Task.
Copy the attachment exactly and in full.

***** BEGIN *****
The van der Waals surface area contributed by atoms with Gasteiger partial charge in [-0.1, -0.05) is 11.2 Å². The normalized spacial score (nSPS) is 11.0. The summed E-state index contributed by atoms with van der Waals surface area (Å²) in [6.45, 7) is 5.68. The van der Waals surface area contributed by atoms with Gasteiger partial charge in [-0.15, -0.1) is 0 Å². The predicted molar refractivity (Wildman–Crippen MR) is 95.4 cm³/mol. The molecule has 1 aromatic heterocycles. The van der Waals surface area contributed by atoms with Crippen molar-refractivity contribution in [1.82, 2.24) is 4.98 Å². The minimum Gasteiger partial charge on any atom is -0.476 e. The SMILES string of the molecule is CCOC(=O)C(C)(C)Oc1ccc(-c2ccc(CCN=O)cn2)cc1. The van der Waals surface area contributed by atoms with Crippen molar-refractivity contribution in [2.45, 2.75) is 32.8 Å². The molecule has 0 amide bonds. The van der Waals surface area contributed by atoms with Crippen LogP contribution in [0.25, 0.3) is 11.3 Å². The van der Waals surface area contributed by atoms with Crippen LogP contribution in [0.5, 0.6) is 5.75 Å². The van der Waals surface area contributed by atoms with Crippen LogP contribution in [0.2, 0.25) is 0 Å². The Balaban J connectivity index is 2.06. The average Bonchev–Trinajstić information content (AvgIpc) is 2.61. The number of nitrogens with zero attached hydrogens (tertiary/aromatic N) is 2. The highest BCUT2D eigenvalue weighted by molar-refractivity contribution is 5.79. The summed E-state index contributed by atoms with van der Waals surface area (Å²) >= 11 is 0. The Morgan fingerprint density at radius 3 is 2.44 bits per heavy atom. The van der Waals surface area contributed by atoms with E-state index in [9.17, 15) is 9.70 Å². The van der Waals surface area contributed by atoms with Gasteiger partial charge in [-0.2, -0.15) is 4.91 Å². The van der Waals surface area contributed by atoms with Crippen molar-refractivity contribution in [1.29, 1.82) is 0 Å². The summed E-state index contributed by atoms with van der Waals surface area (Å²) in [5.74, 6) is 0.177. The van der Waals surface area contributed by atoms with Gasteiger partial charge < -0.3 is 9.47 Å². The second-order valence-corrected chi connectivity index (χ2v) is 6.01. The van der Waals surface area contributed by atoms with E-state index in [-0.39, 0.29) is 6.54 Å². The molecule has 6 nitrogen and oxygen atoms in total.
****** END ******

The van der Waals surface area contributed by atoms with Gasteiger partial charge in [-0.1, -0.05) is 11.2 Å². The normalized spacial score (nSPS) is 11.0. The summed E-state index contributed by atoms with van der Waals surface area (Å²) in [6.45, 7) is 5.68. The van der Waals surface area contributed by atoms with Gasteiger partial charge in [-0.15, -0.1) is 0 Å². The predicted molar refractivity (Wildman–Crippen MR) is 95.4 cm³/mol. The molecule has 1 aromatic heterocycles. The van der Waals surface area contributed by atoms with Crippen molar-refractivity contribution in [1.82, 2.24) is 4.98 Å². The minimum Gasteiger partial charge on any atom is -0.476 e. The SMILES string of the molecule is CCOC(=O)C(C)(C)Oc1ccc(-c2ccc(CCN=O)cn2)cc1. The van der Waals surface area contributed by atoms with Crippen molar-refractivity contribution in [2.45, 2.75) is 32.8 Å². The molecule has 0 amide bonds. The van der Waals surface area contributed by atoms with Crippen LogP contribution in [0.25, 0.3) is 11.3 Å². The van der Waals surface area contributed by atoms with Crippen LogP contribution in [0.5, 0.6) is 5.75 Å². The van der Waals surface area contributed by atoms with Crippen LogP contribution in [0.2, 0.25) is 0 Å². The Balaban J connectivity index is 2.06. The average Bonchev–Trinajstić information content (AvgIpc) is 2.61. The number of nitrogens with zero attached hydrogens (tertiary/aromatic N) is 2. The highest BCUT2D eigenvalue weighted by molar-refractivity contribution is 5.79. The summed E-state index contributed by atoms with van der Waals surface area (Å²) >= 11 is 0. The Morgan fingerprint density at radius 3 is 2.44 bits per heavy atom. The van der Waals surface area contributed by atoms with E-state index in [9.17, 15) is 9.70 Å². The van der Waals surface area contributed by atoms with Gasteiger partial charge in [-0.2, -0.15) is 4.91 Å². The van der Waals surface area contributed by atoms with Crippen molar-refractivity contribution in [1.29, 1.82) is 0 Å². The summed E-state index contributed by atoms with van der Waals surface area (Å²) in [5.74, 6) is 0.177. The van der Waals surface area contributed by atoms with Gasteiger partial charge < -0.3 is 9.47 Å². The second-order valence-corrected chi connectivity index (χ2v) is 6.01. The van der Waals surface area contributed by atoms with E-state index in [-0.39, 0.29) is 6.54 Å². The molecule has 6 nitrogen and oxygen atoms in total.